Some black men worry that discomfort could even increase as an Obama presidency fosters the perception among some whites that racism no longer exists, dispelled magically Nov. 4.

Warner Brothers executive Chaz Fitzhugh, 53, who is black, earned undergraduate and MBA degrees from Harvard and has always counted conservative and liberal whites among his friends.

“The message I’ve heard from my conservative friends loud and clear is, ‘OK, you guys got what you want, so stop your whining,’ ” said Fitzhugh, who managed a good-natured chuckle even though he admitted the comments annoy him a bit.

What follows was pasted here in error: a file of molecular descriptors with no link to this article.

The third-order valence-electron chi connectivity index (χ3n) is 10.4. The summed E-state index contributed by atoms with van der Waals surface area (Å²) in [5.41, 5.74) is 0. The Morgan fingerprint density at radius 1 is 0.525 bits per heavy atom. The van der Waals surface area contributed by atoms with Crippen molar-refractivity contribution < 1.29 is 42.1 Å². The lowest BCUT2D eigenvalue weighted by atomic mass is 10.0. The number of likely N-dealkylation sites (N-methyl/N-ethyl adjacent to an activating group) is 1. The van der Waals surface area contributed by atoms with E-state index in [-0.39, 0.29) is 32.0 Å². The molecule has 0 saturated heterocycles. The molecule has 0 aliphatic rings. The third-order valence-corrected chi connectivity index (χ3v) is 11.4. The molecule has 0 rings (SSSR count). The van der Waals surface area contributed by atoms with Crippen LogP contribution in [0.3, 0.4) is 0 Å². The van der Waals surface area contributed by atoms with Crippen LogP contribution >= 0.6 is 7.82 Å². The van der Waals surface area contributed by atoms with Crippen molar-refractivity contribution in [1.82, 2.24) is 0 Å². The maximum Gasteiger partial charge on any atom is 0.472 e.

“The perception will be that racism is essentially over and done -- and that if you screw up, it’s all on you,” Fitzhugh said. “It’s true in some ways, but naive in a lot more.”


Even as all these images come into play, changing as the weeks go by, certainly the most indelible will be those that Obama and his family cast -- starting with their appearance onstage in Chicago’s Grant Park last week.

The world will watch intently to see what the Obamas eat and what they read, how they dress and how they decorate the White House, said James Fugate, the co-owner of EsoWon Books in Leimert Park. They’ll be the First Family, lighting the national Christmas tree and, inadvertently or not, educating the public about and reshaping perceptions of African Americans.